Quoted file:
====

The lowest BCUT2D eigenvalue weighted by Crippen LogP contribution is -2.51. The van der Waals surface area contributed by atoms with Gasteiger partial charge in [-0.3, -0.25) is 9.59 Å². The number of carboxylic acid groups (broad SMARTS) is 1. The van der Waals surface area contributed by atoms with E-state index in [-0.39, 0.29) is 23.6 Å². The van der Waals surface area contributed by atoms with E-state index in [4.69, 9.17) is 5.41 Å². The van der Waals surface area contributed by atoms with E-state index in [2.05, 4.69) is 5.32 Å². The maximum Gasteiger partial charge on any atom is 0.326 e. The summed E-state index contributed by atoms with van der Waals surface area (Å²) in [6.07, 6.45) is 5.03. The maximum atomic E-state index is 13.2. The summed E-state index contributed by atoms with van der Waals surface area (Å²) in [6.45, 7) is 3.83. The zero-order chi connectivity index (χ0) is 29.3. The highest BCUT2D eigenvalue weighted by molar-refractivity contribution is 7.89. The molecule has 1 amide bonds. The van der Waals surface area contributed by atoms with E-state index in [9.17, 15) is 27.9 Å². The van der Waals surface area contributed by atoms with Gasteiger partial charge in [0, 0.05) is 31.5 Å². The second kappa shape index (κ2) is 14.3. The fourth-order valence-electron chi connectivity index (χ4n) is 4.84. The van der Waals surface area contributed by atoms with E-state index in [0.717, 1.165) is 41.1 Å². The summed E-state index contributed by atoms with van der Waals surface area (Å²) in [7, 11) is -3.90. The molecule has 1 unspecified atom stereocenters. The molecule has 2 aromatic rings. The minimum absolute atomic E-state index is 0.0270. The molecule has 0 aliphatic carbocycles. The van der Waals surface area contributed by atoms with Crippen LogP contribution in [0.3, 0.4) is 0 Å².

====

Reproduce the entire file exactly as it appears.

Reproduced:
The lowest BCUT2D eigenvalue weighted by Crippen LogP contribution is -2.51. The van der Waals surface area contributed by atoms with Gasteiger partial charge in [-0.3, -0.25) is 9.59 Å². The number of carboxylic acid groups (broad SMARTS) is 1. The van der Waals surface area contributed by atoms with E-state index in [-0.39, 0.29) is 23.6 Å². The van der Waals surface area contributed by atoms with E-state index in [4.69, 9.17) is 5.41 Å². The van der Waals surface area contributed by atoms with E-state index in [2.05, 4.69) is 5.32 Å². The maximum Gasteiger partial charge on any atom is 0.326 e. The summed E-state index contributed by atoms with van der Waals surface area (Å²) in [6.07, 6.45) is 5.03. The maximum atomic E-state index is 13.2. The summed E-state index contributed by atoms with van der Waals surface area (Å²) in [6.45, 7) is 3.83. The zero-order chi connectivity index (χ0) is 29.3. The highest BCUT2D eigenvalue weighted by molar-refractivity contribution is 7.89. The molecule has 1 amide bonds. The van der Waals surface area contributed by atoms with E-state index in [9.17, 15) is 27.9 Å². The van der Waals surface area contributed by atoms with Gasteiger partial charge in [0, 0.05) is 31.5 Å². The second kappa shape index (κ2) is 14.3. The fourth-order valence-electron chi connectivity index (χ4n) is 4.84. The van der Waals surface area contributed by atoms with E-state index in [0.717, 1.165) is 41.1 Å². The summed E-state index contributed by atoms with van der Waals surface area (Å²) in [7, 11) is -3.90. The molecule has 1 unspecified atom stereocenters. The molecule has 2 aromatic rings. The minimum absolute atomic E-state index is 0.0270. The molecule has 0 aliphatic carbocycles. The van der Waals surface area contributed by atoms with Crippen LogP contribution in [0.3, 0.4) is 0 Å².